Question: The IAEA Committee on Safeguards and Verification was set up by the organisation's board of governors at the initiative of the Sea Island summit. What is the Committee doing now?

A. I. Antonov: We are currently outlining a range of issues for it, as it must not duplicate existing IAEA verification structures. It could assist in fulfillment of Resolution 1540, improvement of the safeguards mechanism, and standardisation of application of the Additional Protocol to the IAEA Agreement on Safeguards. This effective instrument for ensuring transparency of national nuclear programmes currently operates in 71 countries. In 2005 the G8 called on non-member states to speed up the process of ascension. Standardisation of the Additional Protocol will continue this year.

Question: Has control over nuclear exports been strengthened?

A. I. Antonov: At the G8's initiative, the Nuclear Suppliers Group is reinforcing control over transference of sensitive nuclear technologies [uranium enrichment and chemical processing of nuclear fuel waste - Ed.] and developing criteria for their delivery. Sensitive nuclear technologies can of course be used to create nuclear weapons. The G8 will continue working on this issue. Whilst the rules on transference of sensitive nuclear technologies are still being coordinated in the multilateral format, the G8 is pursuing a "strategy of prudence", adopted at Sea Island and reaffirmed at Gleneagles. This means that G8 member states will not initiate new programmes involving transfer of sensitive nuclear technologies to countries that do not possess them.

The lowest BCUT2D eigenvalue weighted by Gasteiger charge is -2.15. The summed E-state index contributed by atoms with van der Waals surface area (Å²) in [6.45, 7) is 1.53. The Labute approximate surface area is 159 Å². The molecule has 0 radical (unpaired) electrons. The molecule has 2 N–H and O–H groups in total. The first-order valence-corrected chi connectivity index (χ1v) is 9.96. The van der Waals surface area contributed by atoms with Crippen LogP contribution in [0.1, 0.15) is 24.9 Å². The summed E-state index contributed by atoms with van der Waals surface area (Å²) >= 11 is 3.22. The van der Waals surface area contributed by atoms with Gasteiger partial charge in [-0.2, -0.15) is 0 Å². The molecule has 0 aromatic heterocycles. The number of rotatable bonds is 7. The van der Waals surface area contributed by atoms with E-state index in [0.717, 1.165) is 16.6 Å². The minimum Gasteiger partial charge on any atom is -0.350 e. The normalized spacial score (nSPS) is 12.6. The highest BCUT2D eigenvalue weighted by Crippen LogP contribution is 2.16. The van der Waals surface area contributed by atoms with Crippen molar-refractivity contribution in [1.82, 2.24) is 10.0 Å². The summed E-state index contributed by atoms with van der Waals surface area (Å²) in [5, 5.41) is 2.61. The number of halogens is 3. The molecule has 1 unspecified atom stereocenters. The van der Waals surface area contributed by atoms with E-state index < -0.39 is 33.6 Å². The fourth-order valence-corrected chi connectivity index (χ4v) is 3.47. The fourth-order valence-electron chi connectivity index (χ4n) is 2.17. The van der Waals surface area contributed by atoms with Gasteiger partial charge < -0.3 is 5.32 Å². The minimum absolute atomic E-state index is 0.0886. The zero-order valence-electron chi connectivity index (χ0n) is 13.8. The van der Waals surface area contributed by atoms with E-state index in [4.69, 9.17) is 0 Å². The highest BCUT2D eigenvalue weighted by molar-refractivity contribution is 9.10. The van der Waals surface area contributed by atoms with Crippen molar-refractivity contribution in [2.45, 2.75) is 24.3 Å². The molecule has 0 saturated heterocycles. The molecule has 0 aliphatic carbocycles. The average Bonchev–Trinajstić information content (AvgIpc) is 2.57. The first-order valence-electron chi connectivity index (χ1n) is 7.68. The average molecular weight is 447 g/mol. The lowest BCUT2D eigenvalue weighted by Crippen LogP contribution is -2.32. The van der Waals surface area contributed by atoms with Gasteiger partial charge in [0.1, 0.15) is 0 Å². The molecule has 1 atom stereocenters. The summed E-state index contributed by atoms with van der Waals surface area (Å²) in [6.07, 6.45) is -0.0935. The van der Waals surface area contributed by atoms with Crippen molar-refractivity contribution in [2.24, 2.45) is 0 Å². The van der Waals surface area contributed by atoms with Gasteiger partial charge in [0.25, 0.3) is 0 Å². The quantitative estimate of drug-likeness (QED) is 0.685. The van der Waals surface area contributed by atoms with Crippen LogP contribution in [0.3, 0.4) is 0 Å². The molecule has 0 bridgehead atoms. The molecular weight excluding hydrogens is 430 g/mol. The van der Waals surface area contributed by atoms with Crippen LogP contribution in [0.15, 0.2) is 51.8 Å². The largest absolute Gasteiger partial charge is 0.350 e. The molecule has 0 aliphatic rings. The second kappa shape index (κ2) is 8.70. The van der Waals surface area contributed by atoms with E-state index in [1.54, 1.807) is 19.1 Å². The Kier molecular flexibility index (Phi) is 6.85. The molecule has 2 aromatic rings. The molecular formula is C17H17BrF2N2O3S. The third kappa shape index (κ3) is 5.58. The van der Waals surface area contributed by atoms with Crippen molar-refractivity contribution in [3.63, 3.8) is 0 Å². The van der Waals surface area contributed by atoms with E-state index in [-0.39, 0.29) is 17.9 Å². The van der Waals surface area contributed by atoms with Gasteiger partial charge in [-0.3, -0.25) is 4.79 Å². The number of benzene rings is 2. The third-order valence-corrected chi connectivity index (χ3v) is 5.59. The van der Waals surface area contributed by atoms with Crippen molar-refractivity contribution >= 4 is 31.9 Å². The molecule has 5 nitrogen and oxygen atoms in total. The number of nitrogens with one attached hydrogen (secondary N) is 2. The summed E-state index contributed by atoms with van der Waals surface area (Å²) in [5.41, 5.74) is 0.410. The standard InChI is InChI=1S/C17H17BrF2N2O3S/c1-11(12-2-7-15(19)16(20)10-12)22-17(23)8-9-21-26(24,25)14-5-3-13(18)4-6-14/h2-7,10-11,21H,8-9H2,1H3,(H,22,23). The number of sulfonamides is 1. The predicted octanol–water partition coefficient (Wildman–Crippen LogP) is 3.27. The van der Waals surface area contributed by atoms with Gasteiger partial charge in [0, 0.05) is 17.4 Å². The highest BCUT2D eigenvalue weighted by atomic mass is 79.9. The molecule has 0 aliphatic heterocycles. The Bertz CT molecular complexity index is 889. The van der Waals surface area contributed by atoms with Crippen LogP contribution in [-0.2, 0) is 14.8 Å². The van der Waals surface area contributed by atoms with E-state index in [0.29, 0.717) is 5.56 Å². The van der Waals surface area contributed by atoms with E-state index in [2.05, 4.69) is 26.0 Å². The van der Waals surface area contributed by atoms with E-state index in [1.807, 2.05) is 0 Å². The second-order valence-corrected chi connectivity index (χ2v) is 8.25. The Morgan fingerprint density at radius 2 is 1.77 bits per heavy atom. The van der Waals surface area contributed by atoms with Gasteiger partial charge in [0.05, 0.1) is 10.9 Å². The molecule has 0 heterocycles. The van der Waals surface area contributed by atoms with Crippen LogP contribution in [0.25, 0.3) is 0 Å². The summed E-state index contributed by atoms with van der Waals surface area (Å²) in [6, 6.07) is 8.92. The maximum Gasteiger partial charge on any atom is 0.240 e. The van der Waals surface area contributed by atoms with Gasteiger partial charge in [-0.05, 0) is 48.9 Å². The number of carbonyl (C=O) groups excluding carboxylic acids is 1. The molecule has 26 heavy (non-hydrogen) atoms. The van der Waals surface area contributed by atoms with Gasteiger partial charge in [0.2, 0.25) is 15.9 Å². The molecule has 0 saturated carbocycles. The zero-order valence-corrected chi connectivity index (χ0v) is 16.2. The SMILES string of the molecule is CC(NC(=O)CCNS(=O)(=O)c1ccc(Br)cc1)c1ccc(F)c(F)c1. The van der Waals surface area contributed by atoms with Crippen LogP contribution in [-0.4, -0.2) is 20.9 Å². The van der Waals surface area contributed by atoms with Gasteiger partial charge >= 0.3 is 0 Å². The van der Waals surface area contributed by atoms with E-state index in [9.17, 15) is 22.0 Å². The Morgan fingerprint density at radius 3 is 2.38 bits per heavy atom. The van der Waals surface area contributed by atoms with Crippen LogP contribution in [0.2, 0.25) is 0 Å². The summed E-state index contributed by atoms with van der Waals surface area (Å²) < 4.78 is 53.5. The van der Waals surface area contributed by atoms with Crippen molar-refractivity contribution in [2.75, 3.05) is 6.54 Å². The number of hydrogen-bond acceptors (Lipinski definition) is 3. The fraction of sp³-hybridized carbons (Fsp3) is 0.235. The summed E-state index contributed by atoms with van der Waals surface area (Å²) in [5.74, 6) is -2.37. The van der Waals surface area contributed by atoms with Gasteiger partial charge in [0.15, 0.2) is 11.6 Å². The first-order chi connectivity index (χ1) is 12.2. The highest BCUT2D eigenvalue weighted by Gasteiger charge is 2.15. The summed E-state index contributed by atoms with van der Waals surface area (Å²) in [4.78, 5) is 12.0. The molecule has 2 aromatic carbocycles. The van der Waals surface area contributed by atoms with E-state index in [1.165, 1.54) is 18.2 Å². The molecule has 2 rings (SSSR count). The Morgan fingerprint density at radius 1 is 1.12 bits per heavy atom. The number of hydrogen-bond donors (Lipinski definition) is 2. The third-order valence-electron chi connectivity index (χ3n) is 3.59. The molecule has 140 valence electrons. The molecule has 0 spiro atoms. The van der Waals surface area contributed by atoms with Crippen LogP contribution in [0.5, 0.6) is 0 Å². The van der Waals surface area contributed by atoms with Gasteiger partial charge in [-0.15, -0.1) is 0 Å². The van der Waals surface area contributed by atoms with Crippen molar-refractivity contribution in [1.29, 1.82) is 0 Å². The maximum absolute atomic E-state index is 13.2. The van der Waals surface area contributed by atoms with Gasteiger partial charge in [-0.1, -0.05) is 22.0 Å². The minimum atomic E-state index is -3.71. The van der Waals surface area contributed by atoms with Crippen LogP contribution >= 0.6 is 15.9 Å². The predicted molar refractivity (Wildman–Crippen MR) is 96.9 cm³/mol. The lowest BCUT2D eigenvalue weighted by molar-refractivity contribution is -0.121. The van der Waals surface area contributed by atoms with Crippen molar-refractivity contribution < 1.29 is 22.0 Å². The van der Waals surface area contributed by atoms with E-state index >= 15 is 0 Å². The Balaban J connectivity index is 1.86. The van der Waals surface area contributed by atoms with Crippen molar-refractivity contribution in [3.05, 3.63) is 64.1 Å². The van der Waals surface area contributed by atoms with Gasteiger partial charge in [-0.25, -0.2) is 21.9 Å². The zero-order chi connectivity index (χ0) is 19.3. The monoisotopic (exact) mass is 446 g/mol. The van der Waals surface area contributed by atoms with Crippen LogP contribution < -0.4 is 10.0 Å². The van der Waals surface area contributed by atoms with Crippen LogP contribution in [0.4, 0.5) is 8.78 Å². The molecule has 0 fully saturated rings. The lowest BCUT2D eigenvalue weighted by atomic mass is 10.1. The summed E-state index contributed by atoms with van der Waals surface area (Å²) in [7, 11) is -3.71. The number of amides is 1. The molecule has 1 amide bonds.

Question: What about the principle of guaranteed access to the "peaceful atom" for non-nuclear countries that have pledged not to create nuclear fuel cycles?

A. I. Antonov: A year ago, the IAEA published a report by its Expert Group for Multilateral Approaches, which stipulated a mechanism for helping countries with "moderate" energy requirements develop a nuclear power without an expensive full nuclear fuel cycle. It is now working on the practical aspects of this concept. In view of the energy focus of Russia's G8 presidency, we will continue this work within the Forum framework.

Q: What about India, which is not an NPT signatory and therefore is denied access to peaceful nuclear technologies?

A: We cannot ignore India's energy requirements. It is a rapidly developing country with a good non-proliferation record. We should probably make an exception to the rules in this case, but without establishing any new norms that might erode the non-proliferation regime.

Q: What do we plan to do within the G8 to combat biological threats?

A: Fighting infectious diseases is a priority of our G8 presidency. The non-proliferation agenda includes plans for a a joint inventory of international forums and mechanisms for efforts to ensure biological security. We are preparing a follow-up conference for this year on the Convention on Prohibition of Biological Weapons.

Unofficial translation from Russian